Though Springer’s school district opened for in-person learning last week, it is also offering a virtual-only option, and he said the majority of families that chose to keep their kids at home were Black and Latinx households that have the most reason to fear COVID-19 spread in the community.
Other educators agreed that parents needed more help on the technology side to make remote learning work.
“I really would like to see more schools and more districts offering parents support like, ‘Hey, it’s OK if you don’t know how to use this technology. Instead of just sending you all of this information, we are going to take an active role in not just teaching your children, but teaching you how to use it, because this is valuable for you as well. And we want to make sure that you feel supported,'” Graves said.
Amid pressures to keep educating students in these difficult circumstances and to maintain their own health and safety, teachers and administrators also find themselves having to check in on students’ wellbeing. While they used to be able to see a child’s physical state when they showed up in classrooms, now they have to guess at whether something is wrong when a child doesn’t log on to their virtual classrooms. In the spring, we heard of cases in which parents and teenagers have been treated like criminals for not showing up. But most teachers say that they’re trying a more nuanced approach.
“One of the conversations I had with so many teachers, especially teachers that were serving communities of color, was this tension between wanting to make sure kids were getting what they needed and holding them to high expectations, but also knowing that their communities have been so hard hit that they didn’t know whether potentially a family member had been sick,” said Lynette Guastaferro, chief executive officer of Teaching Matters, a national nonprofit dedicated to increasing teacher effectiveness. “They felt a responsibility to engage kids and make sure that kids weren’t losing that time, from a place of really wanting to support them.”
What happens if we do nothing
Education scholars have one recent example of what happens when education is interrupted for some but not all students for an extended period of time: Hurricane Katrina in Louisiana.
“One of the things that they did experience for multiple years post-Katrina was the gaps in kids’ learning and the diversity in terms of [those] gaps, it was it was huge, and they were dealing with them for multiple years afterwards,” Guastaferro said.
This year, the gaps are going to be not just between rich kids who had nannies and private pod tutors, but also between those whose parents were essential workers or who were sick with COVID-19, and those whose parents stayed home with them.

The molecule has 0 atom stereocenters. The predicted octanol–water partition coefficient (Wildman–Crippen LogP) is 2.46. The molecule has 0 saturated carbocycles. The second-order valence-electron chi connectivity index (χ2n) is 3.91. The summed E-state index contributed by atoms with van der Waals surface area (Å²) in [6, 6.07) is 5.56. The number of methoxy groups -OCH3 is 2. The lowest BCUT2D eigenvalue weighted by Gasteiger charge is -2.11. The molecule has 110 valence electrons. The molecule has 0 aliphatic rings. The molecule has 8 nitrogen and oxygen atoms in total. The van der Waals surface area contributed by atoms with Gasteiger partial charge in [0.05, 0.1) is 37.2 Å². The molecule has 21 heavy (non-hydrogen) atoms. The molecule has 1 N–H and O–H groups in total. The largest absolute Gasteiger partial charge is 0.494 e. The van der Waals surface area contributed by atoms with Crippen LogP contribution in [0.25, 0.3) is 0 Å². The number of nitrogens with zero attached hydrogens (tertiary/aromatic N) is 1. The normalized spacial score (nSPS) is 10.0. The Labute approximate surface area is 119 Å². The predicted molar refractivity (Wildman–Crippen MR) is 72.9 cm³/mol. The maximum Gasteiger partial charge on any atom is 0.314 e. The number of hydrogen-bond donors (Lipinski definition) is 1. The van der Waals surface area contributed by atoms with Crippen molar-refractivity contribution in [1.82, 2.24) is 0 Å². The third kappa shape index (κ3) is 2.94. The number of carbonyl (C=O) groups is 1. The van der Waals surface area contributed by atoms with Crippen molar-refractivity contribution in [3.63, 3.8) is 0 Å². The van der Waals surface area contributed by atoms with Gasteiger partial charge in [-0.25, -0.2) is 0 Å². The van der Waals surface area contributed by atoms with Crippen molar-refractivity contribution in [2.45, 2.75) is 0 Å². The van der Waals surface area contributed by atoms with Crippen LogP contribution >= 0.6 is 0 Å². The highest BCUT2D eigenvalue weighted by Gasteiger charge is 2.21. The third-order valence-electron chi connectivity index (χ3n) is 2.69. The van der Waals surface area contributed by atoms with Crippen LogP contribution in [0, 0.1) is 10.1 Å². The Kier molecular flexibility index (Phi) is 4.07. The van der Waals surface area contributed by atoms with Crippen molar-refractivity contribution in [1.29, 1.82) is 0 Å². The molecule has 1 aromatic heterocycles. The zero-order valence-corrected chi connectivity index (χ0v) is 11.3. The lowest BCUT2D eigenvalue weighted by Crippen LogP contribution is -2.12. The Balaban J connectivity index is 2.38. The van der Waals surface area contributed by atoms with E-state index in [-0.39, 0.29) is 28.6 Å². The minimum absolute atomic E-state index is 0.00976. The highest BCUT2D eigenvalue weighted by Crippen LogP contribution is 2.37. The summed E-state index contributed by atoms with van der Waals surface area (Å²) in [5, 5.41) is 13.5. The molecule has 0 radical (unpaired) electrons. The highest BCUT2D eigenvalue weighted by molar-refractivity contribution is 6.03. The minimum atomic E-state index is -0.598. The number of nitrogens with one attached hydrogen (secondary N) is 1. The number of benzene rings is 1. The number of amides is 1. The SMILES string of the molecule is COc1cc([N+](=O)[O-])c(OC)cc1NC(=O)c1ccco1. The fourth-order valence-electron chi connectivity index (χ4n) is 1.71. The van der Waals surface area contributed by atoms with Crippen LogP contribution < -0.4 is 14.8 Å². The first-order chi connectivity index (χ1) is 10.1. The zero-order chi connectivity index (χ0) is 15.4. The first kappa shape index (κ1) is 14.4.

“I think that it’s going to be an incredibly challenging thing to come back from this,” Guastaferro said. “And it’s going to require persistence, and double the effort and resources — way more resources put into education to address this in the next few years.”
A vision to fix this
As the federal government continues to fail at passing another stimulus package that could, theoretically, help schools make education safe and equitable, we engaged in a little thought experiment with the panel. We asked each of them how they would solve this crisis if someone handed them unlimited money and control over schools (with, alas, no COVID vaccine) and their answers were swift:
“It be awesome for every school to have multiple tents outside, so that we can get outside and learn and provide just some just some break from the fluorescent lights and the masks.” — Laura Dow
“I would want to provide teachers more money; because our teachers now are having to do face-to-face instruction and digital instruction at the same time, so [I would want to] provide them compensation for the hard work that they’re doing.” — Mitch Springer
“More staff and more space because the teachers are really doing a phenomenal job with what they’re given, but we just need we need more space so that we can actually do the things and engage in the ways we want to engage and not have to stress so much about the things that the limited space provides. And I would also provide a calm space, a de-stressing area for the teachers and for the students.” — Katherine Ann Unsicker, a gifted teacher at Haralson County Schools in Georgia
“Public health measures — having temperature checks often, using testing, large scale.” — Christine Tang
“Given the complexity of this face-to-face and online learning, at every grade level, teachers need one assistant to support them.” — Lynette Guastaferro,
“I know that when you’re hungry and when you’re tired, you do not learn as effectively. So I would definitely want some of that some of those resources to be going [telling families], ‘You know what? You don’t even have to spend the gas money. We will drive the food out to you. It’s three square meals. You don’t have to worry about this.'” — Ashley Graves
Whether your kids are learning in person or remotely, these fun new school supplies should brighten their day.